“When the ball is in the air, they’ve got to feel like it’s their ball and they’ve got to go get it,” Prince said. “Whether the ball is thrown perfect or not, it’s their ball and they need to go get it.”

• • • 

Southwick threw a bunch of quick hitches to the sideline against Air Force. Those are called running plays that Southwick decides won’t work because of the defense’s alignment or a blitz he spots. He has the option to throw the hitch instead.

“If we get 4 or 5 yards, that’s a win for the offense,” said junior wide receiver Matt Miller, who was targeted on many of those plays.

• • •

Fresno State is making a strong push to sell out 41,031-seat Bulldog Stadium for Friday’s game.

It’s already a rowdy place and with a big crowd the atmosphere could rival the one at Husky Stadium for the opener against Washington.

The young Broncos admittedly didn’t handle that environment well, particularly on defense.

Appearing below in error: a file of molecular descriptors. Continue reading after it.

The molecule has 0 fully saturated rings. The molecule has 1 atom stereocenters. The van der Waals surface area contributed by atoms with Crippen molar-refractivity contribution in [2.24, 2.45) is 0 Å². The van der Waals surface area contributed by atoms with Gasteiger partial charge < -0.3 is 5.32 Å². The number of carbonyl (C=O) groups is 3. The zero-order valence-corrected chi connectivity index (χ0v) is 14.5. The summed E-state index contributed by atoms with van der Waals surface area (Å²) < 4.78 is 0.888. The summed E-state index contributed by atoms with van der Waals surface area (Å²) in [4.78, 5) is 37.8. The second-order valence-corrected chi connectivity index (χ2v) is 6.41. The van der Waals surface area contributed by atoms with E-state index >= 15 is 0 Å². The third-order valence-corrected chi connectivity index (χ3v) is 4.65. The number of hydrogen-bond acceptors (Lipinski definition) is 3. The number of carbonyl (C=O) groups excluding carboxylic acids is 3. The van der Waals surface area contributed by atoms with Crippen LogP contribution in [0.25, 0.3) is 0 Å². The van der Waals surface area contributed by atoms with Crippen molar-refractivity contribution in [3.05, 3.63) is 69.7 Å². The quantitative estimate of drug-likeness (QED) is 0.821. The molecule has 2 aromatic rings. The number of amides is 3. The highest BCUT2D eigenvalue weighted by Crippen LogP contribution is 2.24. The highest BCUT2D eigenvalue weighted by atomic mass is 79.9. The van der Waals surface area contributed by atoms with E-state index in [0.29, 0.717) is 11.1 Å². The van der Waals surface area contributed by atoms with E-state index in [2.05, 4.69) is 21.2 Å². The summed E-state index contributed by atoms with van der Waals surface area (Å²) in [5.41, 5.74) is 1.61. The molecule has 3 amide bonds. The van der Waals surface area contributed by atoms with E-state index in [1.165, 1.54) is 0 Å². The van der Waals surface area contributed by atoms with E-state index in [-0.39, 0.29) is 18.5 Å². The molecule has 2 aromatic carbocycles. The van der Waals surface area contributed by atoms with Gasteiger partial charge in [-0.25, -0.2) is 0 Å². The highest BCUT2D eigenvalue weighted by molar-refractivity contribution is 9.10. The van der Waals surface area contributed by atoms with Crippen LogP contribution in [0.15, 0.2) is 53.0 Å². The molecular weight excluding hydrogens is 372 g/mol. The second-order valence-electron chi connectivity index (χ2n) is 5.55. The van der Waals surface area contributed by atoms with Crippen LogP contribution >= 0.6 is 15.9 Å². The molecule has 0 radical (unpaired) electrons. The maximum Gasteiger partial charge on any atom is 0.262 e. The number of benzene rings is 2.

“It’s a very tough environment,” senior wide receiver Kirby Moore said. “Hopefully we knocked the cobwebs off a little bit with the game at Washington and more people are ready to go for this game.”

• • •

Ajayi didn’t miss any carries after fumbling twice on one drive in the third quarter against Air Force. Petersen made it clear after the game that it won’t go that way next time.

Running backs coach Keith Bhonapha said he probably should have made Ajayi sit for a while but he got caught up in the flow of the game.

Ajayi responded after the fumbles with three of his four touchdown runs.

“Coach Pete made a good point of it that that’s not the norm,” Bhonapha said, “that when guys have those kinds of mistakes in the game, we need to let somebody else get in there and see what they can do.”

Chadd Cripe is in his 12th year as the Idaho Statesman beat writer for Boise State football. He also is a voter for The Associated Press Top 25. You can contact him at ccripe@idahostatesman.com, follow him on Twitter at @IDS_BroncoBeat and read his blog at blogs.idahostatesman.com/broncobeat.

Idaho Statesman is pleased to provide this opportunity to share information, experiences and observations about what's in the news. Some of the comments may be reprinted elsewhere in the site or in the newspaper. We encourage lively, open debate on the issues of the day, and ask that you refrain from profanity, hate speech, personal comments and remarks that are off point. Thank you for taking the time to offer your thoughts.

Commenting FAQs | Terms of Service